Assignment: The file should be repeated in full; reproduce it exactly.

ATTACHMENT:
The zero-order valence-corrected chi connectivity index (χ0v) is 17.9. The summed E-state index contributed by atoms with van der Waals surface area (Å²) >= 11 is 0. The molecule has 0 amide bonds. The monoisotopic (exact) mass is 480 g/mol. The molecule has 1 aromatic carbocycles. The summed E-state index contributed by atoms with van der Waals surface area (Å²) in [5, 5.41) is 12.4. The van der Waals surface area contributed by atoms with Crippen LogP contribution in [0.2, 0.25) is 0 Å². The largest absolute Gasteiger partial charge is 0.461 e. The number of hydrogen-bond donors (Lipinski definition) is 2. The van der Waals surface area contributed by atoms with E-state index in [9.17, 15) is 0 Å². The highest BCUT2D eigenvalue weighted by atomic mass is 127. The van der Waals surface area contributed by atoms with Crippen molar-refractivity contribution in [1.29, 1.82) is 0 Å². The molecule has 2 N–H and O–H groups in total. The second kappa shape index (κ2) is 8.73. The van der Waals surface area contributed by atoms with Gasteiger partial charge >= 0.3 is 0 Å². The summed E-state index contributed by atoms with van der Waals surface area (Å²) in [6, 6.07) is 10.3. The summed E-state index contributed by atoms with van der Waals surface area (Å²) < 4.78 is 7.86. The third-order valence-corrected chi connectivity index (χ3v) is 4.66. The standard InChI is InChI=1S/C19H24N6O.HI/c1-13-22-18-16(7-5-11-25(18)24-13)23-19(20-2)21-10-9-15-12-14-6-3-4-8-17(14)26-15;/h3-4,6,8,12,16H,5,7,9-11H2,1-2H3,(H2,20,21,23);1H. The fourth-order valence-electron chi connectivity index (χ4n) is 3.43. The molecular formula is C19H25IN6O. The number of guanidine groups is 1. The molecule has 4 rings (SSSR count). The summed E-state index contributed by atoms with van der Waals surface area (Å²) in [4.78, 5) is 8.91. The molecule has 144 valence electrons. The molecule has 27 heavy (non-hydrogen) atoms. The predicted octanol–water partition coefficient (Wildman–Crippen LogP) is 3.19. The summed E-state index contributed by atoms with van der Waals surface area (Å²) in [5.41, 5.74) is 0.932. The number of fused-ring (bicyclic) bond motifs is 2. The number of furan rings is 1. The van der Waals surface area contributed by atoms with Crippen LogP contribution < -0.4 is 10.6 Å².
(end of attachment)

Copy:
The zero-order valence-corrected chi connectivity index (χ0v) is 17.9. The summed E-state index contributed by atoms with van der Waals surface area (Å²) >= 11 is 0. The molecule has 0 amide bonds. The monoisotopic (exact) mass is 480 g/mol. The molecule has 1 aromatic carbocycles. The summed E-state index contributed by atoms with van der Waals surface area (Å²) in [5, 5.41) is 12.4. The van der Waals surface area contributed by atoms with Crippen LogP contribution in [0.2, 0.25) is 0 Å². The largest absolute Gasteiger partial charge is 0.461 e. The number of hydrogen-bond donors (Lipinski definition) is 2. The van der Waals surface area contributed by atoms with E-state index in [9.17, 15) is 0 Å². The highest BCUT2D eigenvalue weighted by atomic mass is 127. The van der Waals surface area contributed by atoms with Crippen molar-refractivity contribution in [1.29, 1.82) is 0 Å². The molecule has 2 N–H and O–H groups in total. The second kappa shape index (κ2) is 8.73. The van der Waals surface area contributed by atoms with Gasteiger partial charge >= 0.3 is 0 Å². The summed E-state index contributed by atoms with van der Waals surface area (Å²) in [6, 6.07) is 10.3. The summed E-state index contributed by atoms with van der Waals surface area (Å²) < 4.78 is 7.86. The third-order valence-corrected chi connectivity index (χ3v) is 4.66. The standard InChI is InChI=1S/C19H24N6O.HI/c1-13-22-18-16(7-5-11-25(18)24-13)23-19(20-2)21-10-9-15-12-14-6-3-4-8-17(14)26-15;/h3-4,6,8,12,16H,5,7,9-11H2,1-2H3,(H2,20,21,23);1H. The fourth-order valence-electron chi connectivity index (χ4n) is 3.43. The molecular formula is C19H25IN6O. The number of guanidine groups is 1. The molecule has 4 rings (SSSR count). The summed E-state index contributed by atoms with van der Waals surface area (Å²) in [4.78, 5) is 8.91. The molecule has 144 valence electrons. The molecule has 27 heavy (non-hydrogen) atoms. The predicted octanol–water partition coefficient (Wildman–Crippen LogP) is 3.19. The summed E-state index contributed by atoms with van der Waals surface area (Å²) in [5.41, 5.74) is 0.932. The number of fused-ring (bicyclic) bond motifs is 2. The number of furan rings is 1. The van der Waals surface area contributed by atoms with Crippen LogP contribution < -0.4 is 10.6 Å².